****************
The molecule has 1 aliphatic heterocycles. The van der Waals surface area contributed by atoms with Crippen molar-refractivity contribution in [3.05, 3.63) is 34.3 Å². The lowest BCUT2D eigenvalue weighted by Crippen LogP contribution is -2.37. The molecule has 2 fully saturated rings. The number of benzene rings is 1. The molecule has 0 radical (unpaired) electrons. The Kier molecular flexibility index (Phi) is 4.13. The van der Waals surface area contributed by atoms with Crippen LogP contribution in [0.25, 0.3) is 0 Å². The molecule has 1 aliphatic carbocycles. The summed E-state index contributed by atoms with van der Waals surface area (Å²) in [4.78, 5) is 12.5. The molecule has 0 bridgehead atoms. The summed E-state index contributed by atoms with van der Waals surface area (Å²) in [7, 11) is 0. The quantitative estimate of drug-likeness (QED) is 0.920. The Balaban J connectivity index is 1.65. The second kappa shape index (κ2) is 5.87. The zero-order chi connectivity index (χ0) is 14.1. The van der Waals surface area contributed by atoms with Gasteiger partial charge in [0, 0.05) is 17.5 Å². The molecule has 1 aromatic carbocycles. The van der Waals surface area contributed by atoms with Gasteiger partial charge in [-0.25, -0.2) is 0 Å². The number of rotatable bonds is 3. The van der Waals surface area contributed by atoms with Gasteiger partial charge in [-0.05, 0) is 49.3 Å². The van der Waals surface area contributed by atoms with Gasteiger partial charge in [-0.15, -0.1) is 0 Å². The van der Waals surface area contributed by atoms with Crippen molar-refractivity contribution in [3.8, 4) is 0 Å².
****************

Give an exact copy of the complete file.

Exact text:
The molecule has 1 aliphatic heterocycles. The van der Waals surface area contributed by atoms with Crippen molar-refractivity contribution in [3.05, 3.63) is 34.3 Å². The lowest BCUT2D eigenvalue weighted by Crippen LogP contribution is -2.37. The molecule has 2 fully saturated rings. The number of benzene rings is 1. The molecule has 0 radical (unpaired) electrons. The Kier molecular flexibility index (Phi) is 4.13. The van der Waals surface area contributed by atoms with Crippen LogP contribution in [0.25, 0.3) is 0 Å². The molecule has 1 aliphatic carbocycles. The summed E-state index contributed by atoms with van der Waals surface area (Å²) in [4.78, 5) is 12.5. The molecule has 0 bridgehead atoms. The summed E-state index contributed by atoms with van der Waals surface area (Å²) in [7, 11) is 0. The quantitative estimate of drug-likeness (QED) is 0.920. The Balaban J connectivity index is 1.65. The second kappa shape index (κ2) is 5.87. The zero-order chi connectivity index (χ0) is 14.1. The van der Waals surface area contributed by atoms with Gasteiger partial charge in [0, 0.05) is 17.5 Å². The molecule has 1 aromatic carbocycles. The van der Waals surface area contributed by atoms with Gasteiger partial charge in [-0.25, -0.2) is 0 Å². The number of rotatable bonds is 3. The van der Waals surface area contributed by atoms with Gasteiger partial charge in [-0.05, 0) is 49.3 Å². The van der Waals surface area contributed by atoms with Gasteiger partial charge in [-0.15, -0.1) is 0 Å². The van der Waals surface area contributed by atoms with Crippen molar-refractivity contribution in [3.8, 4) is 0 Å².